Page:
Kynzi, the soon-to-be 21-year-old Detroit singer whose 2020 single "Siren" is like if Beyoncé and Evanescence popped into Chloe x Halle's studio, sometimes talks about herself in the third person, and for some reason it's not weird. Like, at all. In fact, it's almost like she's preparing to solidify her standing in what we believe to be imminent diva-dom.
"I used to feel like she was an alter ego," Kynzi says. "She's really more like an extension of everything that I am, but magnified. Confidence, magnified. Sex appeal magnified, like, enchantment — everything's up to a hundred. And I feel like, especially as a Black woman, they expect you to tuck your tail between your legs and not make a sound and be seen and not heard. So, actually like [with] Kynzi, it's just a whole bunch of 'I don't care, I'm going to do it how I want to do it,'" she says. "She's extremely glamorous. She's such a diva. But she's also vulnerable, and she's honest, and she'll say the things that she feels she cannot say. She's just another part of me."
Kynzi, born Kyndal, says she's been singing for a long time "but didn't start sounding good" until she was 16. At some point, while attending Detroit School of Arts High School, where she became operatically trained, she realized the classical training had stripped her of her natural voice. Her natural voice, as heard on her three singles, "Changes," 2019's "Told You So," and the aforementioned "Siren," is capable of running vocal laps à la Ariana Grande — with whom she is personally infatuated — and she can hit Beyoncé-inspired depths, thanks to an early introduction to the BeyHive via her older rapper sister.
But, of course, in true Kynzi fashion, there's a whole lot of Kynzi in there, too. As rich and seasoned as her voice is, Kynzi is quick to make a confession about where her music comes from: A lot of the time, she makes shit up.
"I was extremely sheltered," she says. "I'm 20 years old. I haven't been through a whole lot. I cannot say that I've ever been in love or been so heartbroken. Like, I can step into those spaces. But the only thing that I can honestly attest to is my own self and my own experiences. So I like writing about myself in different capacities. I like writing about what I lack. I like writing about what I want. I like writing about what I lied about. I like writing about what I was honest about," she says. "I can step into the heartbreak role, or I'm so in love, but I just feel like I should wait until those things naturally happen to me."
Something that did happen to Kynzi, something she refers to as being a special learning experience, was participating in an artist residency at Assemble Sound, the Corktown-based artist development and recording studio. As a 2020 resident, she was introduced to industry experts, as well as other Detroit artists, some of whom were in the same place in their career as she found herself, while others were at more advanced stages.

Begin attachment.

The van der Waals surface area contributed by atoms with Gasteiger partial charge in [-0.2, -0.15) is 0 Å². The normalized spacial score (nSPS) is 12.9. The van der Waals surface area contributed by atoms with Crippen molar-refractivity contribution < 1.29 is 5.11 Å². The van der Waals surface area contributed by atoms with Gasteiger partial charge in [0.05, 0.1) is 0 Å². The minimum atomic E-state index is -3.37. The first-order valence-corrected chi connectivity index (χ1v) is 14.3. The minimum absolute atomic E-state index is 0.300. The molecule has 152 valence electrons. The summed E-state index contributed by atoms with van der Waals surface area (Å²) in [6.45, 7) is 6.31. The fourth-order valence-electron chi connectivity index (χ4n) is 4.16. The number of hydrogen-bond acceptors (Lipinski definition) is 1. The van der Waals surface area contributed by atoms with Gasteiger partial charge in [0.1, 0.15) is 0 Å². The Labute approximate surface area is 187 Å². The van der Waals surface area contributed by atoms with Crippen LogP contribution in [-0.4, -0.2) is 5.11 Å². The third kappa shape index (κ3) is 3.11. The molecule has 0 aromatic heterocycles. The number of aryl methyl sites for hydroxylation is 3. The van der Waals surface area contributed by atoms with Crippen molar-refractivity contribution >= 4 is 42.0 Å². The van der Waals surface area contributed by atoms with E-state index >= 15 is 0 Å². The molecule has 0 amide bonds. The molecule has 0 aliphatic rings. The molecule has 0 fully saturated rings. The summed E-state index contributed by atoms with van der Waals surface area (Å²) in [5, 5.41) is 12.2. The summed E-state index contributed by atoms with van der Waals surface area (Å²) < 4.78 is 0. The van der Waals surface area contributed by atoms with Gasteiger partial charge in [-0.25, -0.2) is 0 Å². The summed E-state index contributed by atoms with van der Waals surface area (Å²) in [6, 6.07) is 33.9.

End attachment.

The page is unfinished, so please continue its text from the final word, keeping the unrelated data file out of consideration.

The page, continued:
"It makes you feel like, OK, maybe I'm doing this right. It doesn't look like what that person is doing. But it doesn't mean it's wrong," she says. "Coming from an academic family — like, my mom is a doctor, my dad is a teacher — there's nobody who had the kind of creativity that I had. They didn't really have outlets or mediums to express themselves creatively — like, everything is numbers with them. So I really didn't have any help or a blueprint. What Assemble provided was a little bit of structure, a little bit of guidance, some do's and some don'ts. It just was a big learning opportunity. Like, I had so many questions, and Assemble provided a lot of answers."
When talking about her career, Kynzi does not mince words. "I want to say this humbly, but the demand for me is there." She's just not sure how she wants to go about it.
In order to elevate herself to the next level, Kynzi knows she needs to release more music — a lot more. Her three singles over three years are the result of being a hyper-sensitive perfectionist. (That's Kyndal, by the way.) She also needs to get her vision out of the way so she can feel more comfortable making creative compromises later on.
"I've been putting off a lot of work relationships simply because I know that my creative liberty will be stifled," she says. "And that's kind of where I am. I've just been recording and doing as much as I can. So that when I finally get to a place where I'm working with someone else, and they have a different artistic vision for my career, I can comfortably adapt to that, knowing that I've already done everything I want to do by myself."
Part of our cover story, "12 metro Detroit acts we think will do big things in 2021."
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